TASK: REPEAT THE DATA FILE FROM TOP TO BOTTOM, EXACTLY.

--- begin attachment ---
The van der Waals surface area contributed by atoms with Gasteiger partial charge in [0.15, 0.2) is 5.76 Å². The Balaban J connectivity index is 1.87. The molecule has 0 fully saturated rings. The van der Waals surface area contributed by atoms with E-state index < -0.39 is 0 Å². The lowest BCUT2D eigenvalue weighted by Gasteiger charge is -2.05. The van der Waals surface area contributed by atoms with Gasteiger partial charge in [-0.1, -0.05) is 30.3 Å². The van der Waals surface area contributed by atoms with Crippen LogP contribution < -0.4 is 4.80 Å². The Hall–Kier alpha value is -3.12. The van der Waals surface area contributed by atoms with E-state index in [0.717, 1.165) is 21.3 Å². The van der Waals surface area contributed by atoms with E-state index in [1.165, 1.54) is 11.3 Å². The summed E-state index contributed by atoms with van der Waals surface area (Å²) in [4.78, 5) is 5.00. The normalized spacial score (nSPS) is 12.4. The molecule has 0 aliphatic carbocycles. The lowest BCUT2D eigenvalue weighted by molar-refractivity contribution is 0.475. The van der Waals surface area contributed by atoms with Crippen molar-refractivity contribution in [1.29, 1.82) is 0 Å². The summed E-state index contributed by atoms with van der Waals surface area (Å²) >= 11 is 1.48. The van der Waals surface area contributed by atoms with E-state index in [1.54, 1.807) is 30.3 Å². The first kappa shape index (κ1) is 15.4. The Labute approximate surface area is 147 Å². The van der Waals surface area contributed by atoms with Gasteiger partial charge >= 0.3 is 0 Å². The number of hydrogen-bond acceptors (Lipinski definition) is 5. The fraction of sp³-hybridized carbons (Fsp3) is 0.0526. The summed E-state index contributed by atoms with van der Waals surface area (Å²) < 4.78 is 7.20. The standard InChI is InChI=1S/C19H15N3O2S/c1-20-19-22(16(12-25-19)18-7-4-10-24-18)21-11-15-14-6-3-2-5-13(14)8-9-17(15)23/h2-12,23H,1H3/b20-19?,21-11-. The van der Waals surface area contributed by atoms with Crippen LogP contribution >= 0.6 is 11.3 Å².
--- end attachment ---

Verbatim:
The van der Waals surface area contributed by atoms with Gasteiger partial charge in [0.15, 0.2) is 5.76 Å². The Balaban J connectivity index is 1.87. The molecule has 0 fully saturated rings. The van der Waals surface area contributed by atoms with E-state index < -0.39 is 0 Å². The lowest BCUT2D eigenvalue weighted by Gasteiger charge is -2.05. The van der Waals surface area contributed by atoms with Gasteiger partial charge in [-0.1, -0.05) is 30.3 Å². The van der Waals surface area contributed by atoms with Crippen LogP contribution < -0.4 is 4.80 Å². The Hall–Kier alpha value is -3.12. The van der Waals surface area contributed by atoms with E-state index in [0.717, 1.165) is 21.3 Å². The van der Waals surface area contributed by atoms with E-state index in [1.165, 1.54) is 11.3 Å². The summed E-state index contributed by atoms with van der Waals surface area (Å²) in [4.78, 5) is 5.00. The normalized spacial score (nSPS) is 12.4. The molecule has 0 aliphatic carbocycles. The lowest BCUT2D eigenvalue weighted by molar-refractivity contribution is 0.475. The van der Waals surface area contributed by atoms with Crippen molar-refractivity contribution in [1.29, 1.82) is 0 Å². The summed E-state index contributed by atoms with van der Waals surface area (Å²) >= 11 is 1.48. The van der Waals surface area contributed by atoms with E-state index in [1.54, 1.807) is 30.3 Å². The first kappa shape index (κ1) is 15.4. The Labute approximate surface area is 147 Å². The van der Waals surface area contributed by atoms with Gasteiger partial charge >= 0.3 is 0 Å². The number of hydrogen-bond acceptors (Lipinski definition) is 5. The fraction of sp³-hybridized carbons (Fsp3) is 0.0526. The summed E-state index contributed by atoms with van der Waals surface area (Å²) < 4.78 is 7.20. The standard InChI is InChI=1S/C19H15N3O2S/c1-20-19-22(16(12-25-19)18-7-4-10-24-18)21-11-15-14-6-3-2-5-13(14)8-9-17(15)23/h2-12,23H,1H3/b20-19?,21-11-. The van der Waals surface area contributed by atoms with Crippen LogP contribution >= 0.6 is 11.3 Å².